Steve Kilburn recently represented a 16 year old in Juvenile Court who was falsely accused of and charged with rape. The alleged victim in the case was his ex-girlfriend who claimed he raped her before they broke up. There was no physical evidence in the case and the alleged victim claimed she was raped over two weeks after it allegedly occurred. She claimed that her mom was home at the time he raped her and that her bedroom door was wide-open. In the two weeks between the time the alleged rape occurred and the time she first accused him of rape, our client and the alleged victim spent a lot of time together. During the two weeks after the alleged rape occurred, they went fishing together, hung out after school, went to dinner, and the alleged victim sent numerous text messages our client telling him how much she missed him when they were not together and that she loved him so much. It wasn’t until after our client unexpectedly broke up with her, when the alleged victim first accused him of raping her. In fact, she claimed he raped her “week, after week, after week” when they were together.
In an effort to get the charge dismissed, Steve sent to the prosecutor text messages between our client and the alleged victim, which confirmed the above set of facts. The prosecutor offered to reduce the charge to an attempted rape. The benefit of this offer to our client was, by accepting the offer, he would have the assurance of avoiding the risk of being convicted of rape and the severe consequences associated with that. Under Ohio law, all juvenile offenses are sealable except for aggravated murder, murder, and rape. So, if convicted at trial, the rape conviction would have remained on his record forever. Further, if convicted of rape following trial, our client would have been required to register as a sex offender for the rest of his life and would never have the ability to own or possess a firearm. All of these possible consequences were significant and scary.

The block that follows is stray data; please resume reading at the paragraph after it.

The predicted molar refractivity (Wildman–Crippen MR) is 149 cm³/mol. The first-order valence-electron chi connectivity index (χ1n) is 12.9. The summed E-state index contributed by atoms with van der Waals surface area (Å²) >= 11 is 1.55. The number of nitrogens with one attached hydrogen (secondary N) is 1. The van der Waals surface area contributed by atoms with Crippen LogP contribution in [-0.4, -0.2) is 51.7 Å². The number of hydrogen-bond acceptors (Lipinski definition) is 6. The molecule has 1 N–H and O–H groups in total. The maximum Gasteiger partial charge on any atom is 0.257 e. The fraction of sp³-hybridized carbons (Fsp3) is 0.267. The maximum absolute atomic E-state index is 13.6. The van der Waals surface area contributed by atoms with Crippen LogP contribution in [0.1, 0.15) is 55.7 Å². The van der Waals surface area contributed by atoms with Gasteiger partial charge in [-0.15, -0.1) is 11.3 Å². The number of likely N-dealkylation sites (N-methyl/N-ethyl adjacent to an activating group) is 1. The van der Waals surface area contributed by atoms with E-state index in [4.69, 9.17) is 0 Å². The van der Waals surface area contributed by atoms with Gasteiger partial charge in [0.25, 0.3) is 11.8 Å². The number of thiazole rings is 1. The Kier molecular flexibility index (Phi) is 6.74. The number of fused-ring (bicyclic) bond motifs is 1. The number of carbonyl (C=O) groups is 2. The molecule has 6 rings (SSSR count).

The downside of accepting the prosecutor’s offer was that our client would have to plead guilty to something he did not do and would have to register as a sex offender for a long time. Our client chose to accept the risks of possibly being convicted of rape. Confident that he was telling the truth, Steve took the case to a trial.
During the trial, Steve presented text messages, which showed the two of them spent a lot of time together after the alleged rape, were in a normal and healthy relationship, and revealed no indication he did anything to harm her. Further, on cross-examination, the alleged victim admitted to lying about whether they had sex prior to the alleged rape during one of her interviews she gave before the trial.
The prosecutor presented a SnapChat message between our client and the alleged victim, which the prosecutor argued was an admission that he raped her. Over SnapChat, the alleged victim accused him for the first time of raping her. Stunned, he sent messages back, which sarcastically said, “It’s my fault.”
Our client was consistent with his story, explained the context of the SnapChat conversation, and convincingly told the judge he did not rape her. Our client’s testimony was compelling and we truly believed in his innocence from day one. The trial lasted one full day and the judge’s decision was not guilty.
We are grateful the Court listened to and carefully considered all of the evidence in the case before issuing a decision. We are beyond happy and relieved for our client.
If you or someone you know has been charged with a crime, please contact the experienced attorneys at Rittgers Rittgers & Nakajima for your free consultation at 513-932-2115.